Posted By Janet Hui , MPH,
Friday, April 7, 2017
Updated: Friday, March 31, 2017
This February, CSTE attended the 2017 HIMSS Annual Conference and Exhibition in Orlando, Florida. HIMSS – the Healthcare Information and Management Systems Society – is a global non-profit whose mission is to improve health through information technology. Their annual conference is one of the largest health IT conferences in the world, with over 40,000 representatives from health care and health IT attending this year. The enormous HIMSS exhibit hall featured some of the biggest names in health care and technology, such as Allscripts, Cerner, Epic IBM and many others.
This year, CSTE was invited by CDC to participate in the HIMSS Interoperability Showcase to demonstrate the Reportable Conditions Knowledge Management System (RCKMS). The Interoperability Showcase is a guided exhibit at HIMSS, where companies and organizations partner together and demonstrate how different technologies can work together to address a health problem. For our use case, CSTE partnered with the Association of Public Health Laboratories (APHL), Utah Department of Health, Epic and others to demonstrate how new technologies and standards can be used to enhance public health (PH) surveillance. Together, we demonstrated the electronic case reporting flow for a potential case of Zika virus infection.
During the Showcase, we simulated a patient visiting a clinic in Utah and receiving a positive PCR result for Zika virus, which triggered the process of PH reporting. The clinic’s EHR, represented by Epic, built and sent an initial electronic case report (elCR) to the APHL AIMS platform, which invoked the RCKMS decision support service to determine that this potential case should be reported to Utah Department of Health. AIMS routed the eICR and a Reportability Response (RR) to the Utah Department of Health and a RR to the Epic EHR system. Utah consumed the eICR and RR into their surveillance system, and Epic received and processed the RR.
Pictured: CSTE staff member Janet Hui leads a demonstration of the Reportable Conditions Knowledge Management System (RCKMS) during the 2017 HIMSS Conference in Orlando, FL.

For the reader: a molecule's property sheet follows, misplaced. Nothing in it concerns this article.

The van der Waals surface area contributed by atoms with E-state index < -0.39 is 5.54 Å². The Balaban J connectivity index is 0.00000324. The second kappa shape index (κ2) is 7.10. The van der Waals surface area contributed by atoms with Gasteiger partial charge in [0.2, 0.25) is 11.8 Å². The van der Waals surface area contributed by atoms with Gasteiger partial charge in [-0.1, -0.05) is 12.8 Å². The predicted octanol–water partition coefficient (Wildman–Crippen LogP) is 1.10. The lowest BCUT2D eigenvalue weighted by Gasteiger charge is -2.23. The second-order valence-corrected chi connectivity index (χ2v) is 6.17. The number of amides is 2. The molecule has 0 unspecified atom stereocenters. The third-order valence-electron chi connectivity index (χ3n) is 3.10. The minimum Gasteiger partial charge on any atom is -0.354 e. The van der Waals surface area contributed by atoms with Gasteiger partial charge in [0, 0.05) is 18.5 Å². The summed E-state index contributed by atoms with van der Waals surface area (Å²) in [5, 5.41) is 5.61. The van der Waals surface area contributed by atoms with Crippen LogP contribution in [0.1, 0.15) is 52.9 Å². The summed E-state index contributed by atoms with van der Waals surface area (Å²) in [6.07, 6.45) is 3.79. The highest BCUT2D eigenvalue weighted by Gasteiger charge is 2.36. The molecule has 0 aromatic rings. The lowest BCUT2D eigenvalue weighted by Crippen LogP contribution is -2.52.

Overall, CSTE’s participation in this year’s HIMSS Conference was very productive in educating attendees on CSTE’s role in the work of public health reporting, RCKMS and other technology currently being developed in the surveillance/reporting realm. The Conference presented a great opportunity to engage fellow public health professionals on the ongoing work of RCKMS, and I look forward to participation in future HIMSS Conferences.
Janet Hui is CSTE’s Associate Research Analyst on the RCKMS initiative. For more information about the ongoing RCKMS work or other projects in the Surveillance/Informatics area, contact Janet at email@example.com.
Posted By Erica Washington, MPH, CPH, CIC, CPHQ,
Friday, February 17, 2017
Updated: Wednesday, February 15, 2017
When considering the state of antibiotic resistance proliferation in today's health care landscape, the words “The Bugs are Fighting Back!” may come to mind. While this may sound like a D-list ‘80s movie, it succinctly summarizes the rapid pace of antibiotic resistance evolution, and the urgent need for stewardship in prescribing and surveillance practices. Antibiotics are ubiquitous in today's society: they are in foods, prescribed as medicine and at one point were even widely used in soaps. Each of these factors spurned the growth of resistant organisms for which antibiotics have reduced efficacy. Some consequences of antibiotic-resistant infections are longer and more complicated illnesses, increased doctor visits and increased mortality. In light of the vast problem of existing and emerging resistance, I chose to address surveillance of antibiotic prescribing practices and antibiotic threats as my project for my Informatics-Training in Place Program (I-TIPP) fellowship.
I join a myriad of stakeholders who have focused their attention on the need for antibiotic stewardship over the last several years. These efforts to combat antibiotic-resistant bacteria were propelled further by the 2015 White House Report titled National Action Plan for Combating Antibiotic-Resistant Bacteria. The report established several goals to fight “super bugs,” such as reducing the incidence of Clostridium difficile by 50 percent, reducing carbapenem-resistant Enterobacteriaceae infections by 60 percent, and maintaining the prevalence of ceftriaxone-resistant Neisseria gonorrhoeae below two percent (of all of the multi-drug resistant organisms, stating the emergence of Gonorrhoeae as a drug-resistant threat typically gets the biggest gasp from my audiences of infection preventionists and stakeholders).